HyperSolar produces key component for low-cost renewable hydrogen

Renewable hydrogen company HyperSolar Inc has announced the development of a key component made of abundant material for low-cost renewable hydrogen production.
HyperSolar produces key component for low-cost renewable hydrogen

HyperSolar, Inc is the developer of what it describes as a breakthrough technology to produce renewable hydrogen using sunlight and any source of water. The company has now announced its successful development of a key component made of earth-abundant material which will reduce the overall cost of its renewable hydrogen producing technology process.

HyperSolar’s research team at the University of Iowa published their results in Advanced Science, a peer-reviewed scientific journal that details news and breakthroughs within scientific disciplines including healthcare, materials science, sustainability, nanotechnology, energy, and electronics. The published paper highlights the scientific team’s successful solar hydrogen production using an earth-abundant hydrogen-producing photoactive electrode, made primarily of tin and sulfur.

To advance development and deployment of solar hydrogen production units, inexpensive light absorber materials that can be manufactured in large scale using scalable processes, are needed. The published work, led by Professor Syed Mubeen, developed novel device design strategies to synthesise and stabilise SnS based semiconductors for hydrogen production. These solar hydrogen production units were fabricated using scalable solution-phase chemical synthesis methods and produced hydrogen in acidic media, with champion devices producing photocurrents with incident photon-to-current efficiency of 12.7 percent.

"This development, as reviewed by our peers within the scientific community, reinforces the importance of identifying innovative materials that are both cost effective and more efficient than traditionally used semiconductors" said Dr. Syed Mubeen, principal investigator of HyperSolar’s research team at the University of Iowa. "As we continue to drive down the cost of individual components within our completely renewable hydrogen generation process, the entire system becomes capable of producing cheaper hydrogen, and thus, more commercially viable."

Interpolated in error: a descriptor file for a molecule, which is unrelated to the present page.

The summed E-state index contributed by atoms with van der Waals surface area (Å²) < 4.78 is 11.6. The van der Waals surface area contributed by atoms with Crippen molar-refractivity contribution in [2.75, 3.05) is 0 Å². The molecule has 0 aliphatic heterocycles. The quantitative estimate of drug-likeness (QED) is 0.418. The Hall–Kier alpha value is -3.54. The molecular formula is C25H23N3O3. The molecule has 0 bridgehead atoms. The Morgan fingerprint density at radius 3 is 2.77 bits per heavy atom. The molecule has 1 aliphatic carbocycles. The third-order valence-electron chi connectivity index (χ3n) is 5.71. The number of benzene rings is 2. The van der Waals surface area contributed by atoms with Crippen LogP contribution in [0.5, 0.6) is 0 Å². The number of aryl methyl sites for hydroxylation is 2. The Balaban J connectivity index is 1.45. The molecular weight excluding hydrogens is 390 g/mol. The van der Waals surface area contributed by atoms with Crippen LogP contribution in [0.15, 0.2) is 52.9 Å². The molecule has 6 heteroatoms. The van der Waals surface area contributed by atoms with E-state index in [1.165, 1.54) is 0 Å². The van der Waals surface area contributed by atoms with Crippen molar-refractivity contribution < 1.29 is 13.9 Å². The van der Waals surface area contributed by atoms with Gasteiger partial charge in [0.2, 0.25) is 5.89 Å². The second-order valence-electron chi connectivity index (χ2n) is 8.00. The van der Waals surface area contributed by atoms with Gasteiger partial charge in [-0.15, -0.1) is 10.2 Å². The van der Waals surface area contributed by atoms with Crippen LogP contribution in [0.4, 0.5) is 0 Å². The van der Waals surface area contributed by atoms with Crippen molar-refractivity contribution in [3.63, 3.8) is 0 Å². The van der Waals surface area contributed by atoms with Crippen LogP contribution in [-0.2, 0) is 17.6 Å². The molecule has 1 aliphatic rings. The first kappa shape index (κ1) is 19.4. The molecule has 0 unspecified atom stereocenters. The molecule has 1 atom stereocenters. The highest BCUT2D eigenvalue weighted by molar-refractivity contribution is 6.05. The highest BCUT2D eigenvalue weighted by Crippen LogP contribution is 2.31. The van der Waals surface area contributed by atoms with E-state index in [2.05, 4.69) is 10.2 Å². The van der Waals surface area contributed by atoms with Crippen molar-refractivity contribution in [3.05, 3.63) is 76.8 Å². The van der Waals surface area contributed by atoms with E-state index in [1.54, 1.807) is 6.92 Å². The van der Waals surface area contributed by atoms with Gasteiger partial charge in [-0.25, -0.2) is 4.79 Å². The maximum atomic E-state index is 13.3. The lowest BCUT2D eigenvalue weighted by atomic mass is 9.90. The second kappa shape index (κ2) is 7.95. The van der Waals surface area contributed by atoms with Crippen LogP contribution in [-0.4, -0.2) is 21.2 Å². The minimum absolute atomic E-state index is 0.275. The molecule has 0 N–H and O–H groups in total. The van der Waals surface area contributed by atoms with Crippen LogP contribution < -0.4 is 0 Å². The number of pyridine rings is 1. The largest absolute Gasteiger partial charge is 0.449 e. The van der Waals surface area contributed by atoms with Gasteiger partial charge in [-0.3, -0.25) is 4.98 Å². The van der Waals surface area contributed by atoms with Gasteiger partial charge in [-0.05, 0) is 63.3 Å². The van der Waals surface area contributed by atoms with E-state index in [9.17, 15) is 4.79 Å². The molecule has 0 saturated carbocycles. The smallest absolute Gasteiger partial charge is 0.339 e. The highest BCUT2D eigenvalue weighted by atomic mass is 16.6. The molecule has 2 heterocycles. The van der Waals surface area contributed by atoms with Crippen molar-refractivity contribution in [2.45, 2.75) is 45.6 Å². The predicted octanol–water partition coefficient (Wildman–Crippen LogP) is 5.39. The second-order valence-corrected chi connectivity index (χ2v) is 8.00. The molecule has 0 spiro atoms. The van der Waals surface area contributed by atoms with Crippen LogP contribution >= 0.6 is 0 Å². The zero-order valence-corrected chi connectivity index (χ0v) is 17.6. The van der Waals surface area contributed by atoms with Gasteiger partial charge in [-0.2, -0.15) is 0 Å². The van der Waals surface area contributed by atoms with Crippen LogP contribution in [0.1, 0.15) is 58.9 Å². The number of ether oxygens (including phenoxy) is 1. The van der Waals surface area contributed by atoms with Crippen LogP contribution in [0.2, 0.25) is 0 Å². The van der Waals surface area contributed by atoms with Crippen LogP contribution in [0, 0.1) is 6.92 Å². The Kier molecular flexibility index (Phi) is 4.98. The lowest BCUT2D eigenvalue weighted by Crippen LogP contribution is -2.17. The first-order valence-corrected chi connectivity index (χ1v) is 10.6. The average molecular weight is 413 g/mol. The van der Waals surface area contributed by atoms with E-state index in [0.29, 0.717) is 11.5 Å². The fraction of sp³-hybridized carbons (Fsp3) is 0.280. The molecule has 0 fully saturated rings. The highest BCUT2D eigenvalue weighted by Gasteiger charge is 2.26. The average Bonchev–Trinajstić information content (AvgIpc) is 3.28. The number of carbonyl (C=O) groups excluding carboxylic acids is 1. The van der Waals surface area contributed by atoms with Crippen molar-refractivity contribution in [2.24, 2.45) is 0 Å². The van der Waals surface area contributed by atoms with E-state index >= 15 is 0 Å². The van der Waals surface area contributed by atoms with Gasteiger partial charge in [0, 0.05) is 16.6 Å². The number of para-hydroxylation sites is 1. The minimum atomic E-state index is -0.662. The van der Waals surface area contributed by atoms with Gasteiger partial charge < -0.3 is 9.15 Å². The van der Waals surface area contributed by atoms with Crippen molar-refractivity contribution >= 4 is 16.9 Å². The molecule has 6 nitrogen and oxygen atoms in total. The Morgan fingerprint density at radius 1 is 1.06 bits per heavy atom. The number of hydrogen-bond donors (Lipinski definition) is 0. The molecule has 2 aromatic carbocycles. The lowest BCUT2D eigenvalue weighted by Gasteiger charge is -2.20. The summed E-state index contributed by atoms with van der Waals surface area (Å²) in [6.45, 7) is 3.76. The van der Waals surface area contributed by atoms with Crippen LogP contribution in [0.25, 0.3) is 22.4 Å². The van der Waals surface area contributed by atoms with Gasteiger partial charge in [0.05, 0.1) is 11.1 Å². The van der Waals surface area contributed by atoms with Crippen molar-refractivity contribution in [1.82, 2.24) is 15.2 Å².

Tim Young, CEO of HyperSolar, added that the developments use earth-abundant materials which will continue to drive down the cost of photoelectrodes for hydrogen production and that the company is now focused on identifying each component of the device it believes will benefit from innovation, thus further reducing cost and increasing efficiency of the technology as a whole. The hydrogen generator must become more economically viable to reach commercialisation and the company is confident of the ability of this technology to achieve a long-term impact,

While hydrogen continues to emerge as a solution for numerous technologies within a number of industries, the vast majority is produced via steam reformed natural gas which, while much cleaner than coal, is still a fossil fuel. The demand for hydrogen for fuel cell applications continues to rise, a trend that is expected to continue, as evidenced by recent announcements from automotive maker Toyota debuting new concepts, and General Motors and the U.S. Army collaborating on development of Army trucks.  Further, according to recent market research reports, the rising awareness about the benefits of fuel cells and depletion of fossil fuels is expected to surge the demand for fuel cells in the years to come, resulting in approximately 45 percent market growth by 2022.

HyperSolar is developing a breakthrough, low cost technology to make renewable hydrogen using sunlight and any source of water, including seawater and wastewater. Unlike hydrocarbon fuels, such as oil, coal and natural gas, where carbon dioxide and other contaminants are released into the atmosphere when used, hydrogen fuel usage produces pure water as the only byproduct. By optimising the science of water electrolysis at the nano-level, the company's low cost nanoparticles mimic photosynthesis to efficiently use sunlight to separate hydrogen from water, thereby producing environmentally friendly renewable hydrogen. Using this low cost method to produce renewable hydrogen, the company is aiming to enable a world of distributed hydrogen production for renewable electricity and hydrogen fuel cell vehicles.  

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